Italy clinches tax deal to halt cabinet collapse

Italy's bickering coalition clinched a deal on Wednesday to scrap an unpopular property tax, staving off the prospect of a government collapse under pressure from Silvio Berlusconi.

Italy clinches tax deal to halt cabinet collapse
Prime Minister Enrico Letta and Interior Minister Angelino Alfano. Photos: Chatham House (L) Vincenzo Pinto/AFP (R)

The billionaire tycoon's People of Freedom (PdL) party had promised to cancel the tax and had threatened to pull out from the government if Prime Minister Enrico Letta and his centre-left Democratic Party (PD) did not go along.

"Mission accomplished," Deputy Prime Minister and Interior Minister Angelino Alfano, national secretary of the PdL, said in a Twitter message after a closely-watched cabinet meeting in Rome.

Berlusconi hailed the reform agreement as a key victory and said it would boost economic growth.

"We have respected our promises," he said.

Letta said at a press conference later that the IMU tax, which was introduced by the previous government of Mario Monti, was being cancelled for primary residences, farmland and farm buildings.

"This whole operation is being done without changing our public account balance. We will maintain our commitment to Brussels" to keep the public deficit under 3.0 percent of gross domestic product," he said.

Letta said that the €4 billion shortfall from scrapping the tax this year would be made up for by cuts in public spending and increased taxes on the gambling industry to be determined later.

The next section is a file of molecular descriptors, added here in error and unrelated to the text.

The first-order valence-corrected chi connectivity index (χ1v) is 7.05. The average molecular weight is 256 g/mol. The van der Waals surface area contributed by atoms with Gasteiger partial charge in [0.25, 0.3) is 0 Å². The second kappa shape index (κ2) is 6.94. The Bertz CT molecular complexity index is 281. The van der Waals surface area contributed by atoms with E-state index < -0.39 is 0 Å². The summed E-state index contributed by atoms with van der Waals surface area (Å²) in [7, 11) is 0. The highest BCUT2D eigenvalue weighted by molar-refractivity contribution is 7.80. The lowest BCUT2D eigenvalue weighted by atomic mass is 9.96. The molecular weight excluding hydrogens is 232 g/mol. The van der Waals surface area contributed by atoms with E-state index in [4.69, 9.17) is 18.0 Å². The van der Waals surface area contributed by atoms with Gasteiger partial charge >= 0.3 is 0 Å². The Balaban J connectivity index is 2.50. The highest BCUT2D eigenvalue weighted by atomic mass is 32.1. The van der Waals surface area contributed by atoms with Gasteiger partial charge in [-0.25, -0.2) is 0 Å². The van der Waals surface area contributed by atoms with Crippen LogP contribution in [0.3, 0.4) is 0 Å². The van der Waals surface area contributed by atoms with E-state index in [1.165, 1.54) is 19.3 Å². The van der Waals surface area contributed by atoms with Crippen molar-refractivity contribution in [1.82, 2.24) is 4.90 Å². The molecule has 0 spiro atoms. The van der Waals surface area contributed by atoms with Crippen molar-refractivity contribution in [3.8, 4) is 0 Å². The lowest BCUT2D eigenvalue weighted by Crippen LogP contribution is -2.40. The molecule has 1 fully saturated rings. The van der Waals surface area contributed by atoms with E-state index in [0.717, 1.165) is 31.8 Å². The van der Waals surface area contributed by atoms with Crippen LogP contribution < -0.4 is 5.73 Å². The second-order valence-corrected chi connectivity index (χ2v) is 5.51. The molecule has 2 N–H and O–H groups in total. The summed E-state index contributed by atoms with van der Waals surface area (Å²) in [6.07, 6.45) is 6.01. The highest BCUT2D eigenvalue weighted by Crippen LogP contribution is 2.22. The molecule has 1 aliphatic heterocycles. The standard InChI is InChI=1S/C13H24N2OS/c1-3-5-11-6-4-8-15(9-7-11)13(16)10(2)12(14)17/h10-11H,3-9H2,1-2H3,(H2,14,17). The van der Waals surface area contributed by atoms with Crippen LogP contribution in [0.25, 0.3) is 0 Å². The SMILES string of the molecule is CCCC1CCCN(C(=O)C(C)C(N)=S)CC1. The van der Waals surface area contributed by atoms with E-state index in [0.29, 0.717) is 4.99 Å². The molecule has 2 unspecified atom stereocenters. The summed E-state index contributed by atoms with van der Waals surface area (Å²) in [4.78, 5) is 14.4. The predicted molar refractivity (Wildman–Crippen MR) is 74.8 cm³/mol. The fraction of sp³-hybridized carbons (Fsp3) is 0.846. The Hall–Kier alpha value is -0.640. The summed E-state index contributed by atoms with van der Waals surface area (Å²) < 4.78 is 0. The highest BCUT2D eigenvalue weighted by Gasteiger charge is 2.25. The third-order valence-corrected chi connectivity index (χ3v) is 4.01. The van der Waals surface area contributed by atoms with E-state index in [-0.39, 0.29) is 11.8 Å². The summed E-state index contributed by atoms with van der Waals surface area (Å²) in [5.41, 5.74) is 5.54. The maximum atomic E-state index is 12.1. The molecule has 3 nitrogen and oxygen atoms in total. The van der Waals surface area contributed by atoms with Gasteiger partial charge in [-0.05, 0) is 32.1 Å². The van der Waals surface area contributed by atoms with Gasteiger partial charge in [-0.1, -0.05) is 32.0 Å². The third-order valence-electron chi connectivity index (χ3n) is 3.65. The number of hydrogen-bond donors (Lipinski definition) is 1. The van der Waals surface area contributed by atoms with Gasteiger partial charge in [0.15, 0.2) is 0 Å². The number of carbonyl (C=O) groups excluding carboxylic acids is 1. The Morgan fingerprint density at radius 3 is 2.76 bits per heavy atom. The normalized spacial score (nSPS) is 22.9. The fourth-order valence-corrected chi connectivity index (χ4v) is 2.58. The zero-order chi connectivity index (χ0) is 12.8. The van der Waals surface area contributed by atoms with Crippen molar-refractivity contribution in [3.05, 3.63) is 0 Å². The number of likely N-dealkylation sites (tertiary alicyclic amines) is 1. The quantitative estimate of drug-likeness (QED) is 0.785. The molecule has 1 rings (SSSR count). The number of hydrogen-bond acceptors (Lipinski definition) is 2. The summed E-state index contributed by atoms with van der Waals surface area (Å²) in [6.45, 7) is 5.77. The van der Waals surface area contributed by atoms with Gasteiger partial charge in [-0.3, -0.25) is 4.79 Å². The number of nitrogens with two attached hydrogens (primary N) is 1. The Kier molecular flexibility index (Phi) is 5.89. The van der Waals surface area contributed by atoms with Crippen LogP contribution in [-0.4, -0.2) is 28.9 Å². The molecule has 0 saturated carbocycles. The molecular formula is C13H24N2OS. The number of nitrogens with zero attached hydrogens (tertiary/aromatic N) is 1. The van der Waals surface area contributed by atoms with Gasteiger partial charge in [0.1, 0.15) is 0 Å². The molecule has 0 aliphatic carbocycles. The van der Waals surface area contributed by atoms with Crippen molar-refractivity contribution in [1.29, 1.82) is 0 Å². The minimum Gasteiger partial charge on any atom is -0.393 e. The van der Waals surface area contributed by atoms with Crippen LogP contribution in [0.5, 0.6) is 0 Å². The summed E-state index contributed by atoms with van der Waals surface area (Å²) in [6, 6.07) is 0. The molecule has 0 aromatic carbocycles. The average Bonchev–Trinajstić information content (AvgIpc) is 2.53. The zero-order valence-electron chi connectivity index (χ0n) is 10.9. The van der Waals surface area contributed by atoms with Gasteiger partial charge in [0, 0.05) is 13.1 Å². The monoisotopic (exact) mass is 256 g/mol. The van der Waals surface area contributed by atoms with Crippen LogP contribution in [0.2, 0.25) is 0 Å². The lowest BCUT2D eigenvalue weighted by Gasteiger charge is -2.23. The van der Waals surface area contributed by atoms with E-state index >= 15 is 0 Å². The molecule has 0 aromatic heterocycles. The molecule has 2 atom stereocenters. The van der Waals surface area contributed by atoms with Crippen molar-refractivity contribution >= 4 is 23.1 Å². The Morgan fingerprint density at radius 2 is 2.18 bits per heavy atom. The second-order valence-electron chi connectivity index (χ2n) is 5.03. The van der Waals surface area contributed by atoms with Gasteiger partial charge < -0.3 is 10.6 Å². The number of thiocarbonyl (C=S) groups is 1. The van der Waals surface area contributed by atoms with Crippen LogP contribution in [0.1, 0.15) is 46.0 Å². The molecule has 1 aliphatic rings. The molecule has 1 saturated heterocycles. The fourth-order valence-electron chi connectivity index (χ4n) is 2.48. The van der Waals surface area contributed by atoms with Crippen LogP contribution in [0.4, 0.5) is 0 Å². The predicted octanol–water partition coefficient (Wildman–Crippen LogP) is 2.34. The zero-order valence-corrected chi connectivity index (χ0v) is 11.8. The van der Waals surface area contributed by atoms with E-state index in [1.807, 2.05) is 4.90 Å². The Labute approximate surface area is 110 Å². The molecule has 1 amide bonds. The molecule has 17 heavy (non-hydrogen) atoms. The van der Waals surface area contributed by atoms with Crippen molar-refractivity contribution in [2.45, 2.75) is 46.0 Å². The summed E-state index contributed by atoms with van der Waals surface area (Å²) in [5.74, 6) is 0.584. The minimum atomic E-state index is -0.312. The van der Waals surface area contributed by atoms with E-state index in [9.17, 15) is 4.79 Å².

Starting in 2014, Letta said that Italians will instead have to pay a new "service tax" that will finance local public services and which he said would be calculated in a fairer way than the outgoing IMU.

The cabinet also agreed to boost the state redundancy fund by €500 million and to assist the many Italians who are falling behind on mortgage repayments.

Letta has cautioned against political instability at a sensitive time for Italy, the eurozone's third largest economy, which has been stuck in recession since 2011 and has seen unemployment rocket to record highs.

Berlusconi's legal woes have raised concern about the future of Letta's government, the fruit of a hard-pressed coalition deal following a two-month deadlock after parliamentary elections in February.

The supreme court earlier this month upheld a conviction for tax fraud against Berlusconi, which means he now faces expulsion from parliament and a one-year sentence of house arrest or community service.

The Senate committee that will decide whether to eject the former prime minister from parliament will meet on September 9th, while a court is set to decide on Berlusconi's precise form of punishment in October.

Berlusconi also on Wednesday filed a series of documents in his defence to the Senate committee in which he said he will appeal to the European Court of Human Rights over the tax fraud conviction.

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